Wolverine poems and other gifts from the Internet

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Picture CC from DuneChaser

Four people got to this blog today searching for “wolverine poems.” I hate to leave people disappointed.
I’m not sure which wolverine they’re looking for so I’m covering my bases.

Wolverine: The Haiku
Wolverine is the
man with adamantium
bones and sharp claws.

Wolverine: The Animal
Carcajou, skunk bear,
you glutton! I call you out
as a big weasel.

This did inspire me but it also got me thinking about how many fun sources for poetry/writing prompts that are out there just begging to be used.

I’d love to do things with Google Trends. Take today’s (at around 9-10 PM Eastern) trending topics- No. 1 with a bullet is “applebees menu1.” I would also be forced to use #44 “goonies 2” Then it’s on to #64 “agent cody banks” and finish it off with #47 “19 pound indonesian baby” and #48 “sycophants definition.”

I consulted the Applebee’s menu yet again. It had answers, but not the ones I wanted. I was hungry . . . for knowledge.

Is Goonies 2 an actual possibility? Am I getting my hopes up for an inevitable disappointment?” I wondered again. My mind tends to drift when I am stressed.

I tried to relax. I knew Agent Cody Banks was on the case. I had no way of knowing that a 19 pound Indonesian baby had already changed that plan.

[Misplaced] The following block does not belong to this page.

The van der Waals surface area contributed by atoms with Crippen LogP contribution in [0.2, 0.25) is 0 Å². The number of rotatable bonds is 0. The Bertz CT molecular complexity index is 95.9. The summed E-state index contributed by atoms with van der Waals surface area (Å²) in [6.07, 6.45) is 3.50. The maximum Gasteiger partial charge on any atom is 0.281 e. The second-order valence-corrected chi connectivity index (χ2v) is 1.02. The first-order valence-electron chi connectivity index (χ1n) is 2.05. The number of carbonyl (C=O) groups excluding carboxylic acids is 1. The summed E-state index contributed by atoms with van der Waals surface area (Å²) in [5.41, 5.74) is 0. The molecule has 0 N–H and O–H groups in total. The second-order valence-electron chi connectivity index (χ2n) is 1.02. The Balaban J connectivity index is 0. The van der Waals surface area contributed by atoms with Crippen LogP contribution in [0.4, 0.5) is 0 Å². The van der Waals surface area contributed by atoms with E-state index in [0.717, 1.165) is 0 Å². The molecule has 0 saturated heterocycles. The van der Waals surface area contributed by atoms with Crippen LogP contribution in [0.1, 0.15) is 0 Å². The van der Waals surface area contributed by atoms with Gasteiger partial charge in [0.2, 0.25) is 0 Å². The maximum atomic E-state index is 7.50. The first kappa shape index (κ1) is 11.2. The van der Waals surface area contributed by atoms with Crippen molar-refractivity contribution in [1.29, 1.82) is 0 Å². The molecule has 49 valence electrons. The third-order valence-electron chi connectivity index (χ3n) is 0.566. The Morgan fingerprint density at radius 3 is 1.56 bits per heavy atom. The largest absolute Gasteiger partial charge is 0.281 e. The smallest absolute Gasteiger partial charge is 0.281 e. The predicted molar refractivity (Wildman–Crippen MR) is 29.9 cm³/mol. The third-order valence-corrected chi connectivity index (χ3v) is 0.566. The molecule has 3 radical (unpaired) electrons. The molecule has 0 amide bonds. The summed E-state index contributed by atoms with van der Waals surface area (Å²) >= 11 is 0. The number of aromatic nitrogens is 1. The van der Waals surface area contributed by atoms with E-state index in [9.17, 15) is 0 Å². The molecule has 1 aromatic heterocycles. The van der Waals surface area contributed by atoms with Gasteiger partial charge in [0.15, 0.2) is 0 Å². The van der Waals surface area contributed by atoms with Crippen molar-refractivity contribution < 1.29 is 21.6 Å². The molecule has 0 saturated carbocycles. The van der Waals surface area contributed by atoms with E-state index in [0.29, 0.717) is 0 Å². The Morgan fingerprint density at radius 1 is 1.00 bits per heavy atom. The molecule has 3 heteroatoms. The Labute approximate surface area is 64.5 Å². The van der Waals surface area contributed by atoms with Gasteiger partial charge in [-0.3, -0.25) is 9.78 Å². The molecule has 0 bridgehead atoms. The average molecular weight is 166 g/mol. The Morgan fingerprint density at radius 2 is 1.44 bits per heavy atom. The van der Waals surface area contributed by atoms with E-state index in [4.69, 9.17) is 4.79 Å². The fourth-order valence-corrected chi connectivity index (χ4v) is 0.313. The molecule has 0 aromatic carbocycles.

A man approached and sat down. He stared right at me.

“Do you have the sycophant’s definition?” he asked in an accent I couldn’t quite place.

“What is the animal with the highest blood pressure?2” I wondered. “FOCUS!” I screamed internally.

I had no idea what I was in for.

Just good, clean3, chaotic fun.

The fun thing about stuff like this to me is it’s low cost for you time-wise and has a lot of flexibility.

  • roll dice to see which numbers you’ll use
  • pass on the story with each subsequent writer picking from the list for their sentence or have them go in order
  • mix this with your vocabulary word to create some challenge and interest

Picture 4
Another random thing I’d love to do with English. On Twitter, Peter Sokolowski4, posts popular searches from Merriam-Webster’s site. He also explains why the search is popular based on what’s going on in the news. I’d love to have the kids trying to figure out why the word has suddenly become of such interest. It will also, likely, give your kids an ego boost when they know words that the English speaking world apparently does not.

Presto, change-o, you’ve got context, current events and all sorts of other interesting possibilities with absolutely no work on your part.


1 Which tells you it’s Friday and people have poor taste in restaurants.

2 #52 – I’m forcing myself to stop now.

3 Cleanliness not guaranteed. Consult Google before blindly giving this list to a class of k12 students. Make sure you know why certain searches are in the news because while it may seem innocent it may not be. I would never want to be responsible for exposing someone to Tardy to the Party, today’s #3?!?

4 Editor, lexicographer and all around interesting guy

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